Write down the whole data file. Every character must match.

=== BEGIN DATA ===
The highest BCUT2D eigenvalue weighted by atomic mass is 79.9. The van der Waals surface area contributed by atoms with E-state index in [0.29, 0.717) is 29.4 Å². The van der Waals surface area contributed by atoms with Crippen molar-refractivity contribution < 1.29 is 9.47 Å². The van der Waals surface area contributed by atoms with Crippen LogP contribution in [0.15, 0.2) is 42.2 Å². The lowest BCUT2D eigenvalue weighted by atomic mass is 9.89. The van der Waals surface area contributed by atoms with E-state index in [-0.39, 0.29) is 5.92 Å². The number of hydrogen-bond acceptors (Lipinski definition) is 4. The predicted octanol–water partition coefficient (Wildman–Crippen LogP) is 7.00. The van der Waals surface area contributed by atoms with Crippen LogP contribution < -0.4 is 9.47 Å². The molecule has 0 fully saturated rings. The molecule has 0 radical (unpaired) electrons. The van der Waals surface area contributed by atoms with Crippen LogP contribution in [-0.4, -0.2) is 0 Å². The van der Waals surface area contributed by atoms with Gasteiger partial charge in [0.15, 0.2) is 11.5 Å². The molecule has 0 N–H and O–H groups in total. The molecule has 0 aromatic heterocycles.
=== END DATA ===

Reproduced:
The highest BCUT2D eigenvalue weighted by atomic mass is 79.9. The van der Waals surface area contributed by atoms with E-state index in [0.29, 0.717) is 29.4 Å². The van der Waals surface area contributed by atoms with Crippen molar-refractivity contribution < 1.29 is 9.47 Å². The van der Waals surface area contributed by atoms with Crippen LogP contribution in [0.15, 0.2) is 42.2 Å². The lowest BCUT2D eigenvalue weighted by atomic mass is 9.89. The van der Waals surface area contributed by atoms with E-state index in [-0.39, 0.29) is 5.92 Å². The number of hydrogen-bond acceptors (Lipinski definition) is 4. The predicted octanol–water partition coefficient (Wildman–Crippen LogP) is 7.00. The van der Waals surface area contributed by atoms with Crippen LogP contribution < -0.4 is 9.47 Å². The molecule has 0 fully saturated rings. The molecule has 0 radical (unpaired) electrons. The van der Waals surface area contributed by atoms with Crippen LogP contribution in [-0.4, -0.2) is 0 Å². The van der Waals surface area contributed by atoms with Gasteiger partial charge in [0.15, 0.2) is 11.5 Å². The molecule has 0 N–H and O–H groups in total. The molecule has 0 aromatic heterocycles.